The SC09 conference kicks off in Portland, Oregon today with the release of the Top 500 list of supercomputers. It’s a list of computers you’ll never need in your house, or likely even your company, but is the source of significant bragging rights none the less.
The list is compiled by a group of supercomputing experts in the U.S. and Europe and updated twice per year. Aside from the fact it changes constantly, the performance bar shows what Moore’s law has done for computing.
AMD (NYSE: AMD) is proud to say it is in the top machine again, just as it was on the last two lists. Topping the list is the former number two machine, a big kitty called Jaguar at the Oak Ridge National Laboratory. It’s a Cray system with more than 10,000 Opteron processors.
Roadrunner, the former number one, is now number two. It runs a combination of Opterons and IBM Cell B/E processors, which are used in the PlayStation 3. At number three is Kraken, an 18,000 processor Cray XT4 running Opterons at the National Institute for Computational Sciences (NICS) on the campus of the University of Tennessee.
All told, five of the top ten and 10 of the top 20 machines are AMD-powered, noted John Fruehe, director of Opteron product marketing at AMD. “So people across the board are coming to depend on AMD for supercomputing needs,” he told a conference call of reporters.
Of course, Intel (NASDAQ: INTC) is the king of the hill overall, with more than 400 of the top 500 machines, and will likely reign supreme again after six more months of Nehalem deployments. AMD was well-represented in the top of the list but only had 42 machines on the 500 list this time.
All of these AMD systems were upgradeable, since AMD has released several generations of socket-compatible processors. Roadrunner, for instance, was initially deployed with the first generation of Barcelona-era quad-core Opterons. The Department of Energy has since upgraded those machines to newer, six-core Istanbul Opteron processors.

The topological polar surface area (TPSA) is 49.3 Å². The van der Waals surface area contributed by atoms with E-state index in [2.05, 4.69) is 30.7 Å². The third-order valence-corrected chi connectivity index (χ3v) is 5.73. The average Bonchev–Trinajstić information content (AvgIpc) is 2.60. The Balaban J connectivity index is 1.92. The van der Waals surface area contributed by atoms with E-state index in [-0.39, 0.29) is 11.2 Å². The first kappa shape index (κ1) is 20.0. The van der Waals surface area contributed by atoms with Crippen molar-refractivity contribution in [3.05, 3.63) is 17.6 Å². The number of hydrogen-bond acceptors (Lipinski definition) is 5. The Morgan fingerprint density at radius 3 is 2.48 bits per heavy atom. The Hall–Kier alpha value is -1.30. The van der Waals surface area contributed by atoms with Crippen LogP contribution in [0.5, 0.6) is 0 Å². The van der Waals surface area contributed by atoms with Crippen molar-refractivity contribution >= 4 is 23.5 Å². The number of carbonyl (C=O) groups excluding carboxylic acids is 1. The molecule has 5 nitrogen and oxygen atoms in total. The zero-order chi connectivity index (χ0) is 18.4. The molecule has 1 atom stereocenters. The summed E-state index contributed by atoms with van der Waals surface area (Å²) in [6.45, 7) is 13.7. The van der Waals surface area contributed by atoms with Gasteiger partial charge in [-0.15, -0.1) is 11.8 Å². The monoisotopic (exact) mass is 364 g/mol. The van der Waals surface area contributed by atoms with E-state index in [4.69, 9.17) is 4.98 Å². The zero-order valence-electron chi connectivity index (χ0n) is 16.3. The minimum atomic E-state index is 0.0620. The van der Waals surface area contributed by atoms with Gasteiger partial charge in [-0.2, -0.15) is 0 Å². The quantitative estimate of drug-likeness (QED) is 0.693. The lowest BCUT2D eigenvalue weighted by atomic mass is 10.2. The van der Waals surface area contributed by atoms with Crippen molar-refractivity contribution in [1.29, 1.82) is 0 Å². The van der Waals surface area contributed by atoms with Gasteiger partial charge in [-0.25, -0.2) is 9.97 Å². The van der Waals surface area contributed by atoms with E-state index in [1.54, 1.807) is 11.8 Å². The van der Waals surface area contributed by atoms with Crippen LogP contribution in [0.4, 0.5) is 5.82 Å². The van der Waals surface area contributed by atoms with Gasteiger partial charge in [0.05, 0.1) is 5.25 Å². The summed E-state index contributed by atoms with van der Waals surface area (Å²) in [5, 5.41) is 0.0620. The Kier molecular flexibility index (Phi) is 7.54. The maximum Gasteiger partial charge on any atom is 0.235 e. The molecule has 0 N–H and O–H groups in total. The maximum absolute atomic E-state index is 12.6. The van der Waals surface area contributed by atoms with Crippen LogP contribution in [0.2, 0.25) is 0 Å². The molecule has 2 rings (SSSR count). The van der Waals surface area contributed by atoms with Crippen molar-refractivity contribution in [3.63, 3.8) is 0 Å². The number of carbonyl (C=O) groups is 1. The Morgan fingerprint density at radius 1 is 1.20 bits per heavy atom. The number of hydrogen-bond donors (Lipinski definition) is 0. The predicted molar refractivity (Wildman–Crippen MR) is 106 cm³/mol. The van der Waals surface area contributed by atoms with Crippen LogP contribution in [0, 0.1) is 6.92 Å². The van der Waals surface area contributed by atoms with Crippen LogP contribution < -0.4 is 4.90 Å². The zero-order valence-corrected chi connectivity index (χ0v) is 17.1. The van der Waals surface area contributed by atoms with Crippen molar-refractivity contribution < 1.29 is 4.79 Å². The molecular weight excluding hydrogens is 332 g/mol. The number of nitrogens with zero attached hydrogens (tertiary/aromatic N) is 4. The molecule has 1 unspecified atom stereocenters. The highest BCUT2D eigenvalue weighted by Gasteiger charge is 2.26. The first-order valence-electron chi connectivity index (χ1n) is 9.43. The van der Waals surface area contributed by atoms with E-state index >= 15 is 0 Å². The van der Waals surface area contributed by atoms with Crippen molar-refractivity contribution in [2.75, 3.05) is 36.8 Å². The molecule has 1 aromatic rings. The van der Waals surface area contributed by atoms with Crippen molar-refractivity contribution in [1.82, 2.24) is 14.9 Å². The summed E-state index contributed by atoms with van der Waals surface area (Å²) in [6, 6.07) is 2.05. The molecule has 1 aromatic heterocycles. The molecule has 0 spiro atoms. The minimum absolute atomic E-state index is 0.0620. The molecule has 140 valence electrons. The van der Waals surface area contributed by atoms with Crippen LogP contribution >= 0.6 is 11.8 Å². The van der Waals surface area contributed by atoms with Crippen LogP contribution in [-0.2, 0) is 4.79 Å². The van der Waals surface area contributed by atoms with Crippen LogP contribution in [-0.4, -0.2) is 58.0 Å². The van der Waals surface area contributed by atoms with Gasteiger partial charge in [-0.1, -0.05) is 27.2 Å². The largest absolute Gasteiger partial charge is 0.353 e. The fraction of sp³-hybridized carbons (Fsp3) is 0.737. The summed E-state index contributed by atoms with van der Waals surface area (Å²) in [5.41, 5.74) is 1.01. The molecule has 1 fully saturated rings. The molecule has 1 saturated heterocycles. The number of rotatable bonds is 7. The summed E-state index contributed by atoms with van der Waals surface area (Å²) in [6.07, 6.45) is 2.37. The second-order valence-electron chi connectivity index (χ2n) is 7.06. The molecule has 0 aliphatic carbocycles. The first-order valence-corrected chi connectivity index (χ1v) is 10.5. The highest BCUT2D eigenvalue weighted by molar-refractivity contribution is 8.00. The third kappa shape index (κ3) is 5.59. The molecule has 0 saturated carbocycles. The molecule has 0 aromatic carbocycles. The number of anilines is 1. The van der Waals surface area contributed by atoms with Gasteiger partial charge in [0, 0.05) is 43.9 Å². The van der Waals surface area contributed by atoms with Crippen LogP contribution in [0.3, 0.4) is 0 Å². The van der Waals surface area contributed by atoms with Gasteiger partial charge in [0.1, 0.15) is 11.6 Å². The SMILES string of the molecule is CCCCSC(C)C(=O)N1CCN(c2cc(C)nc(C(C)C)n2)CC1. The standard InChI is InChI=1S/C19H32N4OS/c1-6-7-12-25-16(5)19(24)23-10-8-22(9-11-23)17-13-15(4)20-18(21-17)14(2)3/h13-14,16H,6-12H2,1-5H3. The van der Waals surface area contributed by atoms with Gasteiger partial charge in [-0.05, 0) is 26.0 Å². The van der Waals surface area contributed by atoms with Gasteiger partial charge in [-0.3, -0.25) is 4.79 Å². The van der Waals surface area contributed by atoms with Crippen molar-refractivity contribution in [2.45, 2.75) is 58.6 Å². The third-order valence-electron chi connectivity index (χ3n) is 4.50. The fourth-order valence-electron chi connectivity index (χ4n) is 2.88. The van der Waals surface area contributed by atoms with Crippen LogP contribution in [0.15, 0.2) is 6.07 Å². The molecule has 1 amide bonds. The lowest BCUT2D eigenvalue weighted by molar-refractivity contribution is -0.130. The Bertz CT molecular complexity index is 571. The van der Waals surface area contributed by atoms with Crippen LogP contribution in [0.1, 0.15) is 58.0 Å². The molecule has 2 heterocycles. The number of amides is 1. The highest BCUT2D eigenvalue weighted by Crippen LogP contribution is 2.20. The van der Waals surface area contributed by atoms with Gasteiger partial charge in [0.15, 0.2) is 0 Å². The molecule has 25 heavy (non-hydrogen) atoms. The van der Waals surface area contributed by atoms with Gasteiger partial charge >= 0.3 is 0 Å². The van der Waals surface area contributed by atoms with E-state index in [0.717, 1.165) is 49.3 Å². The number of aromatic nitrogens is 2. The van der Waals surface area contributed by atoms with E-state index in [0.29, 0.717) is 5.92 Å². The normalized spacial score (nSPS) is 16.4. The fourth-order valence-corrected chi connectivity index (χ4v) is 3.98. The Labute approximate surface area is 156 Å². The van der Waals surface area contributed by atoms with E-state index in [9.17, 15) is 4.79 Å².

Next generation Opterons
AMD showed a video (here on YouTube) at its analysts day meeting earlier this week, showing the upgrade process can be done in minutes.
Fruehe said that beginning with the forthcoming Magny-Cours 12-core platform, AMD goes to a new socket that will be compatible with its next-generation core, Bulldozer, and promises a few years of upgrades as well.
“So the upgradability that AMD delivers in getting the Jaguar and Kraken system in number one and number three slots will be repeated,” he said.
The original Opteron platform dates back to 2006 and is getting long in the tooth. The next generation will have four DDR3 memory channels instead of two DDR2 channels, so memory performance will increase significantly, he said. Also, the new platform will support PCI Express v2, which means faster I/O as well.
Supercomputing customers currently bidding on a Magny-Cours platform are also including upgrades to Interlagos, the next generation processor, as an upgrade, so customers are actually buying a few generation’s worth when they buy a system.
GPUs go to work
They are also looking at GPUs. This list, the first include systems powered by graphics processor, includes a Chinese supercomputer, Milky Way, at the National University of Defense Technology (NUDT). It cost 600 million Yuan, which translates to US$87.88 million, a real bargain by U.S. terms.
Chinese scientists created a supercomputer with 6144 Intel Xeon E5540s and 3072 Xeon E5450s processors and 2560 ATI Radeon HD 4870 X2 cards. Together, the system can reach a theoretical speed of 1.206 petaflops, which would exceed the best of the most recent Top 500 list and make it the fastest in the world.
Even the Chinese were stunned at their creation. “I was shocked at the milestone breakthrough, which was beyond expectation,” Zhang Yunquan, a researcher with the Institute of Software of the Chinese Academy of Sciences (CAS), told China’s People’s Daily publication. “I previously forecast China’s first petaflop computer no earlier than the end of 2010.”
Fruehe said he wasn’t thrilled to see Xeon’s in the machine, but figures there will be more GPU-powered supercomputers. “From my conversations in the past six to twelve months I have rarely found a customer who is not interested in GPU and is not looking at how do they integrate that in,” he said.